Migos hit the jackpot with their album Culture last January, as they went from being the hottest rap group in Atlanta, to being the hottest rap group we’ve seen in the past 5 years. Culture was more than just a great album, it was a moment; a true culmination of all the efforts made by the Migos in developing themselves into the superstars they have become.

The singles leading up to Culture did nothing but ensure that the album would be a classic. With “Bad N Boujee” becoming an absolute mega-anthem, along with “Call Casting” and “T-Shirt” being hits in their own right (partly due to the hype surrounding their videos shot in Lake Tahoe and Lagos, respectively), Migos was without a doubt beginning to look like The Beatles of our generation, just as Donald Glover proclaimed them to be. Unfortunately, the lead up to Culture II hasn’t been all that stellar.

After months of delay, the trio announced last Monday that their highly-anticipated follow-up to Culture will arrive this Friday (or the night before a little past 11 PM like how most albums actually drop), for Culture‘s one-year anniversary. If you consider the singles slated to appear on Culture II, while “MotorSport” remains a top-10 record in the country and marks achievements for Migos and Cardi B as well, it’s really not a great nor at all impactful record by any stretch of the imagination. The only notable parts of the song don’t even come from Migos themselves, as the back-to-back verses from Cardi and Nicki are what really end up stealing the show.

After seeing that “MotorSport” was to be Culture II‘s lead single, you couldn’t help but be a little disappointed considering the fact that the lead single of the sequel to an album led by “Bad N Boujee” is a track that’s just decent, at best. It almost seemed gimmicky, as if QC just wanted to ride the wave of Cardi B, and capitalize off of the endless streams of those who continue to drum up the imaginary “beef” between her and Nicki. But you really can’t blame them; there’s really nothing wrong with “MotorSport” being a Culture II single, but it just shouldn’t be the lead single.

And as for “Stir Fry”, chosen as the official song for this year’s NBA All-Star Weekend, it’s arguably much better than “MotorSport”, despite the fact that it won’t receive all the hype that “MotorSport” did, for obvious reasons of course. Pharrell and Migos actually happened to mesh well together, up until the point where Pharrell decided to go a little too Pharrell, particularly leading up to Takeoff’s verse. Ultimately though, “Stir Fry” will probably just end up being another “bounce-that-ass” type of song, without any real lasting impact.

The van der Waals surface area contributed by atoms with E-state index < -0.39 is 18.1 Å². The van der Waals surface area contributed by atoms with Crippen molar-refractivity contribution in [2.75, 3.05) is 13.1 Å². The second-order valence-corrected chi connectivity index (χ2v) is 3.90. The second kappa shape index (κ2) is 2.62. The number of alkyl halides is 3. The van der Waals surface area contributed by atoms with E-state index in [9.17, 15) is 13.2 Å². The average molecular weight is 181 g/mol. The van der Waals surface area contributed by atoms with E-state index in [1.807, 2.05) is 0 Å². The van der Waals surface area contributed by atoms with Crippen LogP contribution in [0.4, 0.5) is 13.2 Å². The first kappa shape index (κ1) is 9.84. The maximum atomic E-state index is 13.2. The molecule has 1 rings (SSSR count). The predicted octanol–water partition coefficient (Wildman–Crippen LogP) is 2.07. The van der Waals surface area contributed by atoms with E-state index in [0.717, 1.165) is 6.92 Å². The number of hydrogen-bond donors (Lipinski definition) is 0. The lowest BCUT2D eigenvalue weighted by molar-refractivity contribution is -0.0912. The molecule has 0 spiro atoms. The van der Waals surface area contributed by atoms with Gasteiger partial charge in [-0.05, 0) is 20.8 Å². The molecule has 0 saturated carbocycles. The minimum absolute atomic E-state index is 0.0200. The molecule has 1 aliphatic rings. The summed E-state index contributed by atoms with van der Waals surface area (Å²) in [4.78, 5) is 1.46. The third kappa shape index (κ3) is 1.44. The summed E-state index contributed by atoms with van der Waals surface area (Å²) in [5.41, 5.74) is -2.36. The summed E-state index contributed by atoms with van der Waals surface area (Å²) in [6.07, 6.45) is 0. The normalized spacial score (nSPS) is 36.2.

Their latest single “Supastars” only continues this streak of mediocrity, as memorable verses are once again nowhere to be found. What makes it worse is how much better the track would probably sound without that annoying synth behind the verses; duel production from heavy hitters in Buddah Bless and Honorable C.N.O.T.E. should just sound way better than this. The song doesn’t take away from them actually being superstars, but it doesn’t take them any further either.

What made Culture amazing was the fact that like most great albums, it ended up having songs that were just as good if not better than the singles that preceded its release. Culture was simply full of hits; “What The Price” and “Deadz” were clear standouts in the same breath as “Bad N Boujee” and “T-Shirt”. But the possibility that the same will occur in Culture II is looking more and more unlikely by the day.

Quavo confirming to Ebro on Beats 1 that Culture II will be 24 tracks long ended up being the nail in the coffin for my utter disappointment. It’s certainly no secret that a lot of albums nowadays have been hitting the 20-track mark, since attaining as high streaming numbers as possible is becoming more and more of a priority for artists. But Culture being just 13 tracks was absolutely perfect, especially when almost all of them rang off.

Allowing Culture II to be a 20-track album was the worst thing Migos could have done, especially at this point as they’ve simply been putting out entirely too much material to consume. If you include Control The Streets, QC’s compilation album from December, there’s been three major projects from Migos’ members within the past three to four months. You can’t fault Migos for the decision to release Culture II on Culture‘s one-year anniversary, but you can fault them for succumbing to the pressure from the fans and deciding to drop Huncho Jack way earlier than it probably should have been.

And while one may consider Control the Streets to be a mere collection of throwaway tracks, Migos nevertheless hit flows on “What It Do” and “Interview” reminiscent of the sound that pre-“Bad N Boujee” fans were accustomed to. So while Culture II as a whole may not be praised by the masses, the fact that they can still tap into that pocket means that it’s likely that the album will be more appreciated by their original audience, especially since it’s going to be this long. It’s just a shame that people will go ahead and label these types of songs as “fillers”.

Culture II won’t be nearly as good as the first, but that’s perfectly fine. Quay, Take, and Set remain The Beatles of our generation nevertheless; their position as such will be cemented for a very long time. While you can’t help but think had they done away with the idea of a sequel and just titled their upcoming album Nawfside or even simply Migos, the outlook would be a little more positive. But the fact of the matter is, the term “Culture” is entirely too synonymous with them right now for them not to turn it into their Blueprint-esque album series, just as I fully expect them to.

Let’s just hope they won’t let us down with Culture III.